I suppose there is also a fourth route (even works in toughest immigration regimes like UK).... how good's your tennis?

Seriously though, from the cases I've seen moving here, the ones that work out best have a good income that they can carry over so they don't need to rely on getting a job in Portugal. That either means they're rich, retired (with regular guaranteed pension) or have an online or remote business with good income that they can run from anywhere. Portugal has great internet, and same time zone as UK. Having some cash in the bank too helps, because if you are fresh off the plane, it's going to be hard to get credit here to buy cars or pay rental deposits.
Captain you are just wonderful.
I wonder if me being cheeky and seek a little more advise if you would. I do receive Universal credit approx £645 a month for last couple of years would that be okay and i can get my family to help me with some funding in the bank.
Really a novice so pardon my nerviness
My husband works from home. Even though his company says he needs to be based in the UK i suppose he can do it from Portugal as well. He will get approx£1200 a month. Not sure if that is of any benifit?

Thanks again for your precious time
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Old Sep 15th 2021, 12:28 pm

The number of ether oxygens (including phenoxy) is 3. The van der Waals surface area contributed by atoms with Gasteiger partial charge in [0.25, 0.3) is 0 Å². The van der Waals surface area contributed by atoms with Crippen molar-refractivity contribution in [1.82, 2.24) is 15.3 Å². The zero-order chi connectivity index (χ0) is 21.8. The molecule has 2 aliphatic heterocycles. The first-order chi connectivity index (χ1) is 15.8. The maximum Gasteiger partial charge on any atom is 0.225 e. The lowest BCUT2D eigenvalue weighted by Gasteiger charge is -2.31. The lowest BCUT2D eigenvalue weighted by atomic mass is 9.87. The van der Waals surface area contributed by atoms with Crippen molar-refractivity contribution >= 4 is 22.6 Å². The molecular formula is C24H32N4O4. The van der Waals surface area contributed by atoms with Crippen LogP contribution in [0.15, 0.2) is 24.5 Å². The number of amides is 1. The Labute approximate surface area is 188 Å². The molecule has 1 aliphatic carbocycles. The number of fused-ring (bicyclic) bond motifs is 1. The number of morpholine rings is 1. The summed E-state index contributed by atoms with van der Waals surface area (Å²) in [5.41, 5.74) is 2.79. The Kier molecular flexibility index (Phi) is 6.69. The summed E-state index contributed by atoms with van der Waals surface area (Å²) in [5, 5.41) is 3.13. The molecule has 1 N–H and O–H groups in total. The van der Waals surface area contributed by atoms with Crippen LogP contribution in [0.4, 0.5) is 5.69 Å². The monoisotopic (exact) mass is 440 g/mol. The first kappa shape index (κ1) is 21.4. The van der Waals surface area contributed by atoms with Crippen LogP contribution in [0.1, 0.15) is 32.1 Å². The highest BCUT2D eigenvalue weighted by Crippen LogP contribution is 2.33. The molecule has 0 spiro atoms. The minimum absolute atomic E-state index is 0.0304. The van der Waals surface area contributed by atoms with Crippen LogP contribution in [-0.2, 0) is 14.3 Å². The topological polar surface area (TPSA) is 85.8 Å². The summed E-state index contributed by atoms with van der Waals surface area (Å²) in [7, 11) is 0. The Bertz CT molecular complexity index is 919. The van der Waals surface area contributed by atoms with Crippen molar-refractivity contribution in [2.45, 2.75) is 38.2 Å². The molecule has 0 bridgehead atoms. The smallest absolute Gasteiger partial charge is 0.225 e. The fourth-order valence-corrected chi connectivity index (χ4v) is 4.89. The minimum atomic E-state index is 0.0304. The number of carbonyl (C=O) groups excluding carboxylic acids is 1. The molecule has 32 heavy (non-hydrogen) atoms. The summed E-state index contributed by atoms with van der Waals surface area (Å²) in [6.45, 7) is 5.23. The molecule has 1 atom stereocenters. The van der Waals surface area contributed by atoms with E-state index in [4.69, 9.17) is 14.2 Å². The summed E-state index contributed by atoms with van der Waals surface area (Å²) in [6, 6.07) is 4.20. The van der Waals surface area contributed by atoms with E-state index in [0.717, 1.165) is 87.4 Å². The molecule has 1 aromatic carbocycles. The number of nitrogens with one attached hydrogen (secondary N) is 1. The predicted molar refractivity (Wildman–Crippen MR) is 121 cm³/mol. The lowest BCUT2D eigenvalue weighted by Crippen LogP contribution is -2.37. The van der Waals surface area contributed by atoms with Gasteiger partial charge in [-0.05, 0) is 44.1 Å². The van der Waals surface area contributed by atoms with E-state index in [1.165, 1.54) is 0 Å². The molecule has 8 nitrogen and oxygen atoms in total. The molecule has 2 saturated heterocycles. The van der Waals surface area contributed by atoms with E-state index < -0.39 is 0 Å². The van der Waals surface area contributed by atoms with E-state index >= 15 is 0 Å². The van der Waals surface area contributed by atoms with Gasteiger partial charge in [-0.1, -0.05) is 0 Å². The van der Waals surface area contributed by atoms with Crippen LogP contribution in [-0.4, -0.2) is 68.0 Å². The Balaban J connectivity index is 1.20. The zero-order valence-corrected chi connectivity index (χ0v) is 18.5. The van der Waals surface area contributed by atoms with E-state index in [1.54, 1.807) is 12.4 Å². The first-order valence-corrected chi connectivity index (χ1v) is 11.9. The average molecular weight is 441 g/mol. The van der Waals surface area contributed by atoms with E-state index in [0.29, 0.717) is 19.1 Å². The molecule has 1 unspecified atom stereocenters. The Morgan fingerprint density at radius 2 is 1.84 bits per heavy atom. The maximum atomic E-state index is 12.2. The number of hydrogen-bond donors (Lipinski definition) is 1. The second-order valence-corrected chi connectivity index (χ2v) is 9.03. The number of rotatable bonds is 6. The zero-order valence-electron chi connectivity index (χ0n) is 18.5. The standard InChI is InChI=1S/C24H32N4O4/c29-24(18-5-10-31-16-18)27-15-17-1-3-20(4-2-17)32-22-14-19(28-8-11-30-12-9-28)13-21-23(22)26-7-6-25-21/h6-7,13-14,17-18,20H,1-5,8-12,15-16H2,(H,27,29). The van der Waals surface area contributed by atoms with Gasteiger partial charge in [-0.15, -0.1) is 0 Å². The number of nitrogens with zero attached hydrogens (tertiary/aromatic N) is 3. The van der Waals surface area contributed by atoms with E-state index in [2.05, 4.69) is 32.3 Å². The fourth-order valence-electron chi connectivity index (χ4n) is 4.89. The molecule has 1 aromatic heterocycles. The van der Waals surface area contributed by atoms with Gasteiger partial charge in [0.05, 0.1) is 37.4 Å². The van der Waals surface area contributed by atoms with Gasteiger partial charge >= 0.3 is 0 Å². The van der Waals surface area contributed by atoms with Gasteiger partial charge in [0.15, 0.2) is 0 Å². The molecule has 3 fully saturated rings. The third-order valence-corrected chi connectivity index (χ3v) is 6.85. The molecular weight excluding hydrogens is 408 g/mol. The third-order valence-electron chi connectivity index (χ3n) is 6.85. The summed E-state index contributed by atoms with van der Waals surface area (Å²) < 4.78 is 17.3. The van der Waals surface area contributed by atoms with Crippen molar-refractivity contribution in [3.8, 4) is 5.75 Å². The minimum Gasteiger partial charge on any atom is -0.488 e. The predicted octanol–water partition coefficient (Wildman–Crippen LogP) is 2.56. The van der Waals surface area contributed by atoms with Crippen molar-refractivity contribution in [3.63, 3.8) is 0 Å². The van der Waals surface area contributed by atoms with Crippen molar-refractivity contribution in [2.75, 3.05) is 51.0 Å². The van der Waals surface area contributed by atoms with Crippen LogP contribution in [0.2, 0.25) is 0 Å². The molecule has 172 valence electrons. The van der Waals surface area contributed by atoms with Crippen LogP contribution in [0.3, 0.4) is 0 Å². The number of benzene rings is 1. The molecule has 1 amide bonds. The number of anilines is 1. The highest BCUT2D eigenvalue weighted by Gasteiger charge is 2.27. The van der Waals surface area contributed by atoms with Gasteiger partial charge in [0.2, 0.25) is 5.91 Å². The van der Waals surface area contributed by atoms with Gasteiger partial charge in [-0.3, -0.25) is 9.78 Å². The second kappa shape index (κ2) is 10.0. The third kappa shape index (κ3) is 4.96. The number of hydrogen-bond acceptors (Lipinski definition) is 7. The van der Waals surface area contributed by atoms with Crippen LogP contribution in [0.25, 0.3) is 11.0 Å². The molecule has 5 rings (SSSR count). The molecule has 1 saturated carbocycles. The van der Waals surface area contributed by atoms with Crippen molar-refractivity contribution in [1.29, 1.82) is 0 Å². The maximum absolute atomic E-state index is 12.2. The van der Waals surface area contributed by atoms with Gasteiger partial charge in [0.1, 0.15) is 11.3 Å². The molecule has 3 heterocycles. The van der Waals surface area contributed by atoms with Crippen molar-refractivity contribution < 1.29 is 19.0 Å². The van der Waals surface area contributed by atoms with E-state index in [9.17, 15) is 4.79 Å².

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Default Re: Residency after Brexit

Originally Posted by Lou71 View Post
Don't forget that once you are in Portugal, you can freely and easily travel around the borderless Schengen zone.
‚Äč‚Äč‚Äč‚Äč‚Äč
Still subject to the limitation of spending no more than 90 days in 180 days in the rest of the Schengen area, and having to report your entry into Spain within 3 days of crossing the border from Portugal.
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Old Sep 15th 2021, 12:47 pm
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Default Re: Residency after Brexit

Pretty sure any benefits received like universal credit won't count towards income, because I assume you don't receive them when here. Your husbands income would probably qualify him and maybe just about cover you too. But if you have kids, you'd need more. And you'd have to show that income reliably continuing after you move here.

If his company says he needs to be based in the UK, you'd need to discuss with them, as it would be risky to bank on them not finding out he's overseas. Ideally you'd have them pay him ex tax as a self-employed person here in Portugal, he'd declare income and pay taxes here.